Do you regret not taking a particular college course because you now would find it valuable or interesting? The demands of the core engineering curriculum might have made attending the classes impossible or perhaps the particular course wasn’t available.
Maybe you’ve considered taking online courses. However, as with much on the web, quality can vary immensely. Identifying top-notch offerings can pose a real challenge.
So, what three enterprises — Coursera, Udacity and edX — now are doing deserves special attention. They recently launched free online courses given by distinguished faculty from prestigious universities.
Coursera (www.coursera.org) was founded in the fall of 2011 by two computer science professors at Stanford University, Daphne Koller and Andrew Ng. It debuted its first seven courses in March and now offers ones from 16 universities around the world: Caltech, Duke, École Polytechnique Fédérale de Laussane (Switzerland), Edinburgh (Scotland), Georgia Tech, Illinois, Johns Hopkins, Michigan, Penn, Princeton, Rice, Stanford, Toronto, University of California — San Francisco, Virginia and Washington (Seattle).
“The Coursera platform will allow our faculty to explore ways to improve teaching in our own classrooms, while at the same time allowing them to make exceptional educational opportunities available well beyond the confines of our campus,” notes Shirley M. Tilghman, president of Princeton, in explaining the school’s participation.
Coursera today lists 120 courses in 16 categories. Each takes from four to ten weeks. Topics include “Intermediate Organic Chemistry” from Illinois, “Chemistry: Concept Development and Application” from Rice, “Mathematical Biostatistics Boot Camp” from Johns Hopkins, “Game Theory” from Stanford, “Artificial Intelligence Planning” from Edinburgh, “Principles of Economics for Scientists” from Caltech, “Introduction to Computational Finance and Financial Econometrics” from Washington, “A History of the World Since 1300” from Princeton, “Introduction to Astronomy” from Duke, “Fantasy & Science Fiction: the Human Mind, Our Modern World” from Michigan and “Modern and Contemporary American Poetry” from Penn.
Courses include video lectures with interactive assignments and quizzes as well as collaborative online forums. People successfully completing courses receive certificates but not university credit toward degrees.
Udacity (www.udacity.com) also has a strong link to Stanford. Its genesis was a free online computer-science course offered by the school in 2011 that proved wildly popular. The firm’s cofounders are Sebastian Thrun, research professor at the school, who is now a Google Fellow, and two former researchers there, David Stavens and Mike Sokolsky.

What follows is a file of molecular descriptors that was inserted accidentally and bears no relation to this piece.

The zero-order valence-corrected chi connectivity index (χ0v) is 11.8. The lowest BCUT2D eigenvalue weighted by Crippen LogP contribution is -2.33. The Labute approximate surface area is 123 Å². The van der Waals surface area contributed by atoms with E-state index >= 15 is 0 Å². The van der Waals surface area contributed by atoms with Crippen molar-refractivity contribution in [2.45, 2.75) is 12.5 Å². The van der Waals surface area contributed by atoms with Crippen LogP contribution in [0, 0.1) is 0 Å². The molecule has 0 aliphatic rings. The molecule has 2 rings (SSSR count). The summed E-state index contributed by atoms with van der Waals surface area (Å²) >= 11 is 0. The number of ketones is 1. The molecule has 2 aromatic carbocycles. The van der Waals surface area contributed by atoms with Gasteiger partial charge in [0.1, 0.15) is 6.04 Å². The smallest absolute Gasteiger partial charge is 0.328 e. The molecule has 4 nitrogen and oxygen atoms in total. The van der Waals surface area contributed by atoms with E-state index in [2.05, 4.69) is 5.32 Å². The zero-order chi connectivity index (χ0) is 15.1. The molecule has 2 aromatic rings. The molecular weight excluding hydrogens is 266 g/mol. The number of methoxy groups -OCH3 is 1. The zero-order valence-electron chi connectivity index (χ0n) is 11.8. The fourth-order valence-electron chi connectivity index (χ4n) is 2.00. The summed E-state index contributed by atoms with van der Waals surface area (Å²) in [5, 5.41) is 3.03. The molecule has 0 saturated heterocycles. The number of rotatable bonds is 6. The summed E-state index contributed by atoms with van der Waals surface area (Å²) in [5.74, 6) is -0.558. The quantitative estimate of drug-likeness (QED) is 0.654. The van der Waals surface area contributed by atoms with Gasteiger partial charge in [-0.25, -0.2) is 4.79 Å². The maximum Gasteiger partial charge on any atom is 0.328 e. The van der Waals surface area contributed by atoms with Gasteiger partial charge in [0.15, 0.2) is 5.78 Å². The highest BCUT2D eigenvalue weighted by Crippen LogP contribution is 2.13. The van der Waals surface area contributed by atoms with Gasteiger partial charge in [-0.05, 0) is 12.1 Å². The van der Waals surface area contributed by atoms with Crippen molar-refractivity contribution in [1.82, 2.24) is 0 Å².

Udacity launched its first two courses in February and now offers 14, most focusing on computer science. These include beginning courses like “Intro to Computer Science: Building a Search Engine” and “Intro to Statistics: Making Decisions Based on Data,” intermediate ones like “Web Application Engineering: How to Build a Blog” and “How to Build a Startup: The Lean Launch Pad,” and advanced courses like “Design of Computer Programs: Programming Principles” and “Applied Cryptography: Science of Secrets.”
Courses consist of six to nine installments — each of which is designed to provide a week’s worth of instruction and homework, says Udacity. Sessions involve video lectures with integrated quizzes. Instructors come from schools such as Brown, Utah, Saarland (Germany), Stanford and Virginia, as well as from firms such as Google and Hipmunk.
People successfully completing courses receive certificates.
Three schools now are involved in edX (www.edX.org). In late July, the University of California — Berkeley joined original co-founders MIT and Harvard, which launched the venture in May. The group hopes to add other universities from around the world in coming months.
This fall edX debuted its first seven courses. “Introduction to Solid State Chemistry” from MIT, “Introduction to Computer Science” from Harvard, “Introduction to Computer Science and Programming” from MIT and “Health in Numbers: Quantitative Methods in Clinical & Public Health Research” from Harvard begin this month. “Software as a Service” from Berkeley, “Circuits and Electronics” from MIT and “Introduction to Artificial Intelligence” from Berkeley started in September. The edX classes commence on a given date and run for a set period.
The courses involve homework, including in online laboratories and in some cases on projects.
People completing courses will receive certificates noting the university that provided the course. Initially, edX will provide certificates for free but it plans to charge a modest fee in the future.
So, if you yearn to learn, check out these sites. And remember their roster of courses, of course, is bound to grow.
MARK ROSENZWEIG, who always yearns to learn, is Chemical Processing's Editor in Chief. You can e-mail him at firstname.lastname@example.org
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